Tough new rules to stop the spread of bovine TB, including more targeted support for badger vaccination are being introduced.
Stamping out infection in areas where the disease is spreading, known as the ‘edge’ area, will benefit farmers and livestock businesses by an estimated £27million over 10 years by limiting the impact of bovine TB on their businesses.
Farming Minister David Heath said:
Bovine TB is a highly infectious disease that is devastating our dairy and beef industry and continues to spread across England at an alarming rate. We must do everything we can to crack down on what is the biggest animal disease threat facing the nation.
We are taking tough and decisive action on TB at the frontier of this disease to stop and then reverse the spread. The measures we are introducing this year will help protect vast areas of England from the scourge of TB and take a significant step towards our goal of eradicating TB within 25 years.
Analysis suggests that, if left unchecked, bTB could spread beyond the edge area to areas such as Greater Manchester, Lincolnshire, Merseyside and West Yorkshire by 2022.
The new edge area measures include:
- Immediate skin testing of any herds in Cheshire and Derbyshire within a 3km radius of a farm with a new TB outbreak, and another test after 6 months.
- Herds that have their TB Free status suspended following skin testing will need to show two further clean tests.
- Herds that have their TB Free Status withdrawn will all require gamma-interferon blood testing, which is a more sensitive test for spotting infection.
- Breaking of Cattle Tracing System ‘links’ between the edge area and high risk areas, which allow farmers to move cattle between two areas without reporting the movement.
- Targeted use of the funding for badger vaccination in the edge area. Applications can be made for a share of a £250,000 fund to cover up to half the costs of the first year of new vaccination projects.
- New projects by the AHVLA to estimate likely locations of badger populations in the edge area, and to assess how useful post mortems of badgers killed in road traffic accidents would be in estimating the levels of TB infection in local badgers.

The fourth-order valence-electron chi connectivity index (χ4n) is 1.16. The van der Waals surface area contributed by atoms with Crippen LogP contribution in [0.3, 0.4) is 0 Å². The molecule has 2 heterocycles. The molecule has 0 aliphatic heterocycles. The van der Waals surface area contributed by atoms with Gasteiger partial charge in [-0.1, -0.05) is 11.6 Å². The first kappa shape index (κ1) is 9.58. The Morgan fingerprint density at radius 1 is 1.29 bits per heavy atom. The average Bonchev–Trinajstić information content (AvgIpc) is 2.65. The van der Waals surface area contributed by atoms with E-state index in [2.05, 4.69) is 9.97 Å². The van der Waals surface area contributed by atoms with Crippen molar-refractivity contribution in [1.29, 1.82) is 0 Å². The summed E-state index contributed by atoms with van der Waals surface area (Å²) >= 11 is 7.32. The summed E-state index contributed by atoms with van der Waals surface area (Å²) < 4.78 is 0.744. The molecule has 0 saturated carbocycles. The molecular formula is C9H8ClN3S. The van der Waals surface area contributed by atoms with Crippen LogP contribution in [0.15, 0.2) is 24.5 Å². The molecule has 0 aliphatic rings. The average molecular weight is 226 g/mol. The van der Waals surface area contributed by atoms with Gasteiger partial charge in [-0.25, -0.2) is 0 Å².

Michael Seals, Chairman of the Animal Health and Welfare Board for England, said:
We cannot allow bovine TB to continue to spread and condemn more farmers to the fate of dairy and beef herds in the south and west of England who have to live in constant fear of the disease. The edge area measures are necessarily tough but will provide significant savings to farmers over the next decade as we can contain and push back the frontier of TB.
Bovine TB is endemic in major parts of the south west, and there is growing concern about the spread of disease northwards and eastwards into counties within the edge area.
The edge area includes Nottinghamshire, Leicestershire, Northamptonshire, Berkshire, Hampshire, and parts of Cheshire, Derbyshire, Warwickshire, Oxfordshire and East Sussex.
The new measures will start to be introduced in October 2013. All farms in the edge area are already on compulsory yearly TB testing, and compulsory testing before the movement of any cattle from their farm.
Further information about the new measures introduced for the edge area can be found in the TB Information Notes
A graphic showing the government’s approach to bovine TB, including the edge area measures, can be seen on our Flickr page